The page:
Obama, during talks in Seoul, urged Moscow to give him "space" until after the vote, and Medvedev said he would relay the message to Russian President-elect Vladimir Putin.

(with additional reporting by Andrea Shalal-Esa; Editing by Eric Beech)

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Comments (4)
Austell wrote:
All these so called ‘percieved states’ have not attacked anyone… Iran, North Korea, you can include China and Russia in that if you like as well…

Everyone knows that America and Britain are the only countries flying around the world bombing and attacking people.

If there is to be any kind of defense system in the world, it should be designed speciafically to protect us from the United States of America.

Anyone who says any different is using the all too familiar modern political anti-logic… or can be considered nothing but a mouthpiece for US state propaganda.

A great example of this anti-logic recently is the US position on Iran and Israel: The US says Iran will upset the regional balance of power by obtaining nuclear weapons, when in fact if Iran DID have nuclear weapons it would solve the imbalance created by Israels hundreds of illegal nuclear weapons.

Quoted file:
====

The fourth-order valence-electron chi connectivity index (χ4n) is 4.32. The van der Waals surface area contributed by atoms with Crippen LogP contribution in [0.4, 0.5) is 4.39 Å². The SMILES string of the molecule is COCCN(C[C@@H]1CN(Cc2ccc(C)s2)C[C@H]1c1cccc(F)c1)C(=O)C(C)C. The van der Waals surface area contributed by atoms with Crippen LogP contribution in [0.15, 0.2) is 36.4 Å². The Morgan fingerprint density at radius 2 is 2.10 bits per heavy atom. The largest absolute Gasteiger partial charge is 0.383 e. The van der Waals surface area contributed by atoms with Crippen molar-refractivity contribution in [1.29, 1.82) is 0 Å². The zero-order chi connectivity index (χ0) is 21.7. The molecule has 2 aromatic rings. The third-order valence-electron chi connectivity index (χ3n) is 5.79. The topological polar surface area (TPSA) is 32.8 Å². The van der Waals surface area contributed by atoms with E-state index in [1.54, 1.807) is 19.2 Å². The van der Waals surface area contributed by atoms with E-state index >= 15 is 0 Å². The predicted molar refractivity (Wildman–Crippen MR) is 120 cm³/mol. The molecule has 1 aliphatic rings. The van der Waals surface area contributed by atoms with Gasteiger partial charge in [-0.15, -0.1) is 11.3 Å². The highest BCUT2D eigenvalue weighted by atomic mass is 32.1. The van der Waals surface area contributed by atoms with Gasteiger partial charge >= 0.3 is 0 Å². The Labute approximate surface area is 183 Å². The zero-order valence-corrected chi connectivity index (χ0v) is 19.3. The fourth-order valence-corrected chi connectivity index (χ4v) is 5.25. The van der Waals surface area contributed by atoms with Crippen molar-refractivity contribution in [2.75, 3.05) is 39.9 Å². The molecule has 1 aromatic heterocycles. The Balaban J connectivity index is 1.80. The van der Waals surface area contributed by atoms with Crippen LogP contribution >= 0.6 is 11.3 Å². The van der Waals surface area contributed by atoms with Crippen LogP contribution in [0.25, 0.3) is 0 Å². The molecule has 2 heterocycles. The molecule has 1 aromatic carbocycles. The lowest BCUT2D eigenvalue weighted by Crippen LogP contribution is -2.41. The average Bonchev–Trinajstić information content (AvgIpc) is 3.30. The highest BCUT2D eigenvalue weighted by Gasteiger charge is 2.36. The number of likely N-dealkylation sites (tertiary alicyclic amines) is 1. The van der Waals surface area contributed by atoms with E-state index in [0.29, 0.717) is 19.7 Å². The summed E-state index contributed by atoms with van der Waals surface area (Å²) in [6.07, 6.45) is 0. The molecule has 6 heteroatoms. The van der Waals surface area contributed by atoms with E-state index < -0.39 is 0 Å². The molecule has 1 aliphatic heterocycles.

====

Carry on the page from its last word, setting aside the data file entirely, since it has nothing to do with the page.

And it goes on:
Another great example of this anti-logic is the call for democracy in Syria – by supporting the most hardline Islamic, ANTI-democratic elements in the country.

If these guys came to power you would see sharia law implemented, and no democracy whatsoever!

When anti-logic like this is being sold, there is no truth whatsoever to be seen, only the all too prevalent US propaganda machine.

Propaganda is MASSIVE in the US right now, though it always has been, it’s hilarious how US citizens think their press is unique or ‘free’ compared to other countries!!

Seriously, if you could see your country from the outside… you might begin to understand why so many are calling America a failed state.. and why your economy and culture are collapsing.

It really is a bizzarre and fascinating charade to watch.

Mar 26, 2012 12:05am EDT  --  Report as abuse
WJL wrote:
How about a missile defence shield in Cuba?

Mar 27, 2012 1:54am EDT  --  Report as abuse
KyleDexter wrote:
This whole thing sounds like we want to keep Russia and China in check. Iran and North Korea have only regional military capibilities. This defense shield is suppose to protect countries from “long range missles”. Lat I checked, Iran and North Korea do not have long range missles, only short and medium range missiles.

Mar 27, 2012 2:44pm EDT  --  Report as abuse